Big Machines: Cryptographic Security of the German Enigma, Japanese PURPLE, and US SIGABA/ECM Cipher Machines (Paperback)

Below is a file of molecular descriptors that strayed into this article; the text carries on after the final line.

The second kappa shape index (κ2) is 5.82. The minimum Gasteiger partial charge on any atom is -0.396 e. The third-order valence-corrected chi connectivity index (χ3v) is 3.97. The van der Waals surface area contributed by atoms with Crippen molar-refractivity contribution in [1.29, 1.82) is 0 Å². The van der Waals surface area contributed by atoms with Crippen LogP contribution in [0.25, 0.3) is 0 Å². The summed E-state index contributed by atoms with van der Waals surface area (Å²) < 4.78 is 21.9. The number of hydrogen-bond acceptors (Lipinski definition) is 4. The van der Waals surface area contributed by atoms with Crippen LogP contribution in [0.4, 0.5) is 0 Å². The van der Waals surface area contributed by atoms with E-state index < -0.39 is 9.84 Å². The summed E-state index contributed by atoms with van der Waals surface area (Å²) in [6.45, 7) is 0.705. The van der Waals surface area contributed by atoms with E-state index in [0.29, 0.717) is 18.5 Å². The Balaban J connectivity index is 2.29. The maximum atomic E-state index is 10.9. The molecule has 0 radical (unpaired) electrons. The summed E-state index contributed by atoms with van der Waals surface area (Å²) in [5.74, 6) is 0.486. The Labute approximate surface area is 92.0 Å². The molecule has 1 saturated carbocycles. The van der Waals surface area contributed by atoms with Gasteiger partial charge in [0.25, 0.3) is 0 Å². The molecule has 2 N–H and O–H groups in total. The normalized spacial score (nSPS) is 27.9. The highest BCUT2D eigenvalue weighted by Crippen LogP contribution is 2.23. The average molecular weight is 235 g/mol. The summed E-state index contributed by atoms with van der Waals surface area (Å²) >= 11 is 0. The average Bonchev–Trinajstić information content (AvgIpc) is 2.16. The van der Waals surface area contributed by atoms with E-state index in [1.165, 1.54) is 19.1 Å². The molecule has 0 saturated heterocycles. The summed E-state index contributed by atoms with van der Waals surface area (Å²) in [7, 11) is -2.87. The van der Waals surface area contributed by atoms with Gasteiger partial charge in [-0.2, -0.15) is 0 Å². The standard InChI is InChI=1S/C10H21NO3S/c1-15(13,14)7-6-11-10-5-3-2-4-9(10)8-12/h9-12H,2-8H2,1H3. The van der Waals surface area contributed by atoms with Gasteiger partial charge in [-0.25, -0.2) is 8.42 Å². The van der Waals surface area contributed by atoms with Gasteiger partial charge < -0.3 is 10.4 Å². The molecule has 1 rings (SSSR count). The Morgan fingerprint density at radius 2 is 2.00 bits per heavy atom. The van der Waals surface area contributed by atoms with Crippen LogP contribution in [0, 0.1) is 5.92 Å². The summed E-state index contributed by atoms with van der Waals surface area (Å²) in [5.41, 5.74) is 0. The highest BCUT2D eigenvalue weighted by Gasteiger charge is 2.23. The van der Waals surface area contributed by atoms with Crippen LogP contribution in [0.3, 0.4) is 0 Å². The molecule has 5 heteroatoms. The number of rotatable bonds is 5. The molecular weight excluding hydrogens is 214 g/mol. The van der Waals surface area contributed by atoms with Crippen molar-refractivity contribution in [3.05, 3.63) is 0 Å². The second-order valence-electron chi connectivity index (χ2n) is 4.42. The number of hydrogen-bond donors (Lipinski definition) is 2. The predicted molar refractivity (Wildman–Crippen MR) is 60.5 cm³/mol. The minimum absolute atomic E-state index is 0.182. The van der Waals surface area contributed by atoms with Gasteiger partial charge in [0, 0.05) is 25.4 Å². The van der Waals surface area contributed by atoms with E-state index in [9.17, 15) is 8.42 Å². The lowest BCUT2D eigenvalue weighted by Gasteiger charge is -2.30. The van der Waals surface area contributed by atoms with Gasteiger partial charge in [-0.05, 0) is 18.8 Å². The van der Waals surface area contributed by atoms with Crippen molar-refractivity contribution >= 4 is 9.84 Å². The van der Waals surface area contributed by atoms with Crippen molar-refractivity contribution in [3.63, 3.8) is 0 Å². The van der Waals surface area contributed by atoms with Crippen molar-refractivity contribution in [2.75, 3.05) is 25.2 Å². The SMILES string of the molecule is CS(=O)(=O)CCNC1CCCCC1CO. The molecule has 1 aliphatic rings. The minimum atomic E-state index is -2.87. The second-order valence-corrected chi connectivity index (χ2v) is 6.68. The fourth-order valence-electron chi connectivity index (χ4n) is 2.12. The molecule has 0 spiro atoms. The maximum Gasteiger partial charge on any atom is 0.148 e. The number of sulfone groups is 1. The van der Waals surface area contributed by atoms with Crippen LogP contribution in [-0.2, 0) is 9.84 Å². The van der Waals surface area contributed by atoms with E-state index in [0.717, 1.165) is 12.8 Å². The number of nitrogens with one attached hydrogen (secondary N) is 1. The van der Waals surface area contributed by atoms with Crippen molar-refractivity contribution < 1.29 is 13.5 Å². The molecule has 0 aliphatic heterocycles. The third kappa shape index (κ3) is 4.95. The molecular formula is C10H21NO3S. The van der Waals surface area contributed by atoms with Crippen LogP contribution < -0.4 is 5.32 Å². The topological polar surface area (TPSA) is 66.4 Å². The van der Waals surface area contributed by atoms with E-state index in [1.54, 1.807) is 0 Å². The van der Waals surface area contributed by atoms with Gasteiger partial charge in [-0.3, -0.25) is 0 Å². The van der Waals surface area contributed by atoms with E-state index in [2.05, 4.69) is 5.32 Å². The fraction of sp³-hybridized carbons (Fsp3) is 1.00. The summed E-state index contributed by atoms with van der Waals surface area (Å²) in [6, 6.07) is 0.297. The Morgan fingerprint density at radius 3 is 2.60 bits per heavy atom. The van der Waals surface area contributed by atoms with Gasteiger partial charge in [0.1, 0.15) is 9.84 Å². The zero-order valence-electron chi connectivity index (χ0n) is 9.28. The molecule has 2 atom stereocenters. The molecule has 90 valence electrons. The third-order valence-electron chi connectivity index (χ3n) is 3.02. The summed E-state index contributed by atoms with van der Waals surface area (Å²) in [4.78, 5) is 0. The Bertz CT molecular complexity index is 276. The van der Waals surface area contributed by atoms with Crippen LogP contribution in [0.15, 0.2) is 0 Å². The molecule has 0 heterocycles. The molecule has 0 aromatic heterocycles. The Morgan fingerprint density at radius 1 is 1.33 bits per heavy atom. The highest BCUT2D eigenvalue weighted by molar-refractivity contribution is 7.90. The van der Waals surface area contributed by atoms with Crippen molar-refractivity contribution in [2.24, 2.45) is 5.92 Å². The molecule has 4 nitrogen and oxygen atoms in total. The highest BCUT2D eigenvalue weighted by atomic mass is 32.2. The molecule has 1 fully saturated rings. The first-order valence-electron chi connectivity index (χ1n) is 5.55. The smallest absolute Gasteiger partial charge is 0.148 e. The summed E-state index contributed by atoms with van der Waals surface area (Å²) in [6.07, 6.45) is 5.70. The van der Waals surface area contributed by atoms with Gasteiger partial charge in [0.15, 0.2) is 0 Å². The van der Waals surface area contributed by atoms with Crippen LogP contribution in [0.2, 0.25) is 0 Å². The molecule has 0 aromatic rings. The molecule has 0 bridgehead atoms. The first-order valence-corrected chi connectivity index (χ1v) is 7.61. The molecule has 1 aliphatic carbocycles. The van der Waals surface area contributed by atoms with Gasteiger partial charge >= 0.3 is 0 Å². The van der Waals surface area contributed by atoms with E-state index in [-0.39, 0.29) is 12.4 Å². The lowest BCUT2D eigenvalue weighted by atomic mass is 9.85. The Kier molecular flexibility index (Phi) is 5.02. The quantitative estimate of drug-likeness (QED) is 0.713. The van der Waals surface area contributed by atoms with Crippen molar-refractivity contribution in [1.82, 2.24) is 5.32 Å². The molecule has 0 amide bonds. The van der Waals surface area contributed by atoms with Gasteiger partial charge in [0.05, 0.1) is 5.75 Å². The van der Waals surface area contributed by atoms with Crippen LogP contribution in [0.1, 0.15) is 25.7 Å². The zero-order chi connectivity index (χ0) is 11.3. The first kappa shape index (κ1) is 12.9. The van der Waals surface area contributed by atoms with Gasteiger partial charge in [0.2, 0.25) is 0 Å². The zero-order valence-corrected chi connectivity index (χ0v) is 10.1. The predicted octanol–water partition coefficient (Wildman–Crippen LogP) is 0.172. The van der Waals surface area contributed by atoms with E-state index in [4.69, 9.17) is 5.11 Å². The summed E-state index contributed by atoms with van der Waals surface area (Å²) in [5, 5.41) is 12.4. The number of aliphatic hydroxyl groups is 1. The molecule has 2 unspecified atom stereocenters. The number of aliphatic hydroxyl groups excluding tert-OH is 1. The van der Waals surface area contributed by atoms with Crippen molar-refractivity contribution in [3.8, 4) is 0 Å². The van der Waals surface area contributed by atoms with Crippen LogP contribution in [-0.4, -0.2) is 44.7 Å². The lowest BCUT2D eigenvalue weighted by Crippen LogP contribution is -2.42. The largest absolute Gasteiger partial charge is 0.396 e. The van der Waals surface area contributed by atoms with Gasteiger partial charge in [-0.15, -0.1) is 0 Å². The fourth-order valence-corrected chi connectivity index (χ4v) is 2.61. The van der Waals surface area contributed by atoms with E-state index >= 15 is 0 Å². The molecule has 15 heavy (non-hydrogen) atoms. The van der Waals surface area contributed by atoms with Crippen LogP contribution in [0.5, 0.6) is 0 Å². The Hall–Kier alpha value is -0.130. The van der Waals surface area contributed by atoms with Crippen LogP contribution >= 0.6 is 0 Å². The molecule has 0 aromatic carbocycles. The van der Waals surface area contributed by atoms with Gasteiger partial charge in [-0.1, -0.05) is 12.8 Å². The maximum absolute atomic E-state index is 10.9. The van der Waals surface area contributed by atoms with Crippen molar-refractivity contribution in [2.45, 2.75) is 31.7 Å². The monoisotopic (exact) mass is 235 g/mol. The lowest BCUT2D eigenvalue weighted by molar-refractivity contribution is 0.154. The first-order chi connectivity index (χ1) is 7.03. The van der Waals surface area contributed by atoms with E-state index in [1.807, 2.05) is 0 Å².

Why do some cryptographic systems fail and others succeed? Stephen Kelley's new book, Big Machines, explores this fundamental question of cryptology by examining the history of three of the most renowned cipher systems of World War II - the German Enigma, the Japanese PURPLE, and the American SIGABA/ECM - to understand why the first two were broken by the allies and last remained unbroken. Were the allies' successes against Enigma and PURPLE due to inherent weaknesses in the Axis' machines, to poor communications security procedures, to physical compromise, or to all three? Was their failure to break the SIGABA/ECM due to the strength built into the American cipher or to Axis cryptanalytic incompetence? Big Machines investigates the histories of these three cryptosystems - how they were designed, how they were used, and how they were attacked by hostile cryptanalysts. Mr. Kelley compares the strengths and weaknesses inherent in each machine, and considers external factors influencing their ultimate security. Big Machines helps explain the allies overwhelming victory in the critical information war with Germany and Japan. Aegean Park Press is pleased to offer this unique and valuable addition to the literature of both cryptology and the Second World War.